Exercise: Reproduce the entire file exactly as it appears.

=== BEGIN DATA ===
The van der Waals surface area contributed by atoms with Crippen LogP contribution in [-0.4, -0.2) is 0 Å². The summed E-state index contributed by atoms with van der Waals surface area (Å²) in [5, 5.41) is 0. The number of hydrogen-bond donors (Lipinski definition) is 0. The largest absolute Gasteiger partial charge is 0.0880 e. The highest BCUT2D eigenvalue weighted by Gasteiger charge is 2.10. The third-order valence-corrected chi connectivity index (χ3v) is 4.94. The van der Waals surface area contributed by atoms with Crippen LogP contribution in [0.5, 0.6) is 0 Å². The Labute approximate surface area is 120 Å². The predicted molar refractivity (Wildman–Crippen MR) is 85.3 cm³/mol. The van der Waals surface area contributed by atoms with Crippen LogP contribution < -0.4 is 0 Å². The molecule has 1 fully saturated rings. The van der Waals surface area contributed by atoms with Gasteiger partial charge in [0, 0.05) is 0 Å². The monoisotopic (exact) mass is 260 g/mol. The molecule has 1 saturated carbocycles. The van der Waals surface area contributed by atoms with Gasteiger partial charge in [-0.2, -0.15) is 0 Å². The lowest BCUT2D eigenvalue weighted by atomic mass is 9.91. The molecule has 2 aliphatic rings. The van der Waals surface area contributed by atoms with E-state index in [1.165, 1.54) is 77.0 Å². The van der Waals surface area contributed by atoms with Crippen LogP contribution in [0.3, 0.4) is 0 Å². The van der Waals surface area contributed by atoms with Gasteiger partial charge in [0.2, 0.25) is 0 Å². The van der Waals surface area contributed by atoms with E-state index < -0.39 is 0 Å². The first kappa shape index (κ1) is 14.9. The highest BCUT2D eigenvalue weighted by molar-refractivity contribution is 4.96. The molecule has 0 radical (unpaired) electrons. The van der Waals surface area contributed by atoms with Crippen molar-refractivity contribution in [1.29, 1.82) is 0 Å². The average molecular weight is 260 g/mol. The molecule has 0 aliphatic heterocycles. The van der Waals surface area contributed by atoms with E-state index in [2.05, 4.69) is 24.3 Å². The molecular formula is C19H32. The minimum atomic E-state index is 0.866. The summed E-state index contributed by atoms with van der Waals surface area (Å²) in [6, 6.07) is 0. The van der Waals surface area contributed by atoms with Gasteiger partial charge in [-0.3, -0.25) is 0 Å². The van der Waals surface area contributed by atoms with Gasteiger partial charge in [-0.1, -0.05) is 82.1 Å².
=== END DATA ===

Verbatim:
The van der Waals surface area contributed by atoms with Crippen LogP contribution in [-0.4, -0.2) is 0 Å². The summed E-state index contributed by atoms with van der Waals surface area (Å²) in [5, 5.41) is 0. The number of hydrogen-bond donors (Lipinski definition) is 0. The largest absolute Gasteiger partial charge is 0.0880 e. The highest BCUT2D eigenvalue weighted by Gasteiger charge is 2.10. The third-order valence-corrected chi connectivity index (χ3v) is 4.94. The van der Waals surface area contributed by atoms with Crippen LogP contribution in [0.5, 0.6) is 0 Å². The Labute approximate surface area is 120 Å². The predicted molar refractivity (Wildman–Crippen MR) is 85.3 cm³/mol. The van der Waals surface area contributed by atoms with Crippen LogP contribution < -0.4 is 0 Å². The molecule has 1 fully saturated rings. The van der Waals surface area contributed by atoms with Gasteiger partial charge in [0, 0.05) is 0 Å². The monoisotopic (exact) mass is 260 g/mol. The molecule has 1 saturated carbocycles. The van der Waals surface area contributed by atoms with Gasteiger partial charge in [-0.2, -0.15) is 0 Å². The lowest BCUT2D eigenvalue weighted by atomic mass is 9.91. The molecule has 2 aliphatic rings. The van der Waals surface area contributed by atoms with E-state index in [1.165, 1.54) is 77.0 Å². The van der Waals surface area contributed by atoms with Crippen LogP contribution in [0.3, 0.4) is 0 Å². The van der Waals surface area contributed by atoms with Gasteiger partial charge in [0.2, 0.25) is 0 Å². The van der Waals surface area contributed by atoms with E-state index < -0.39 is 0 Å². The first kappa shape index (κ1) is 14.9. The highest BCUT2D eigenvalue weighted by molar-refractivity contribution is 4.96. The molecule has 0 radical (unpaired) electrons. The van der Waals surface area contributed by atoms with Crippen molar-refractivity contribution in [1.29, 1.82) is 0 Å². The average molecular weight is 260 g/mol. The molecule has 0 aliphatic heterocycles. The van der Waals surface area contributed by atoms with E-state index in [2.05, 4.69) is 24.3 Å². The molecular formula is C19H32. The minimum atomic E-state index is 0.866. The summed E-state index contributed by atoms with van der Waals surface area (Å²) in [6, 6.07) is 0. The van der Waals surface area contributed by atoms with Gasteiger partial charge in [-0.3, -0.25) is 0 Å². The van der Waals surface area contributed by atoms with Gasteiger partial charge in [-0.1, -0.05) is 82.1 Å².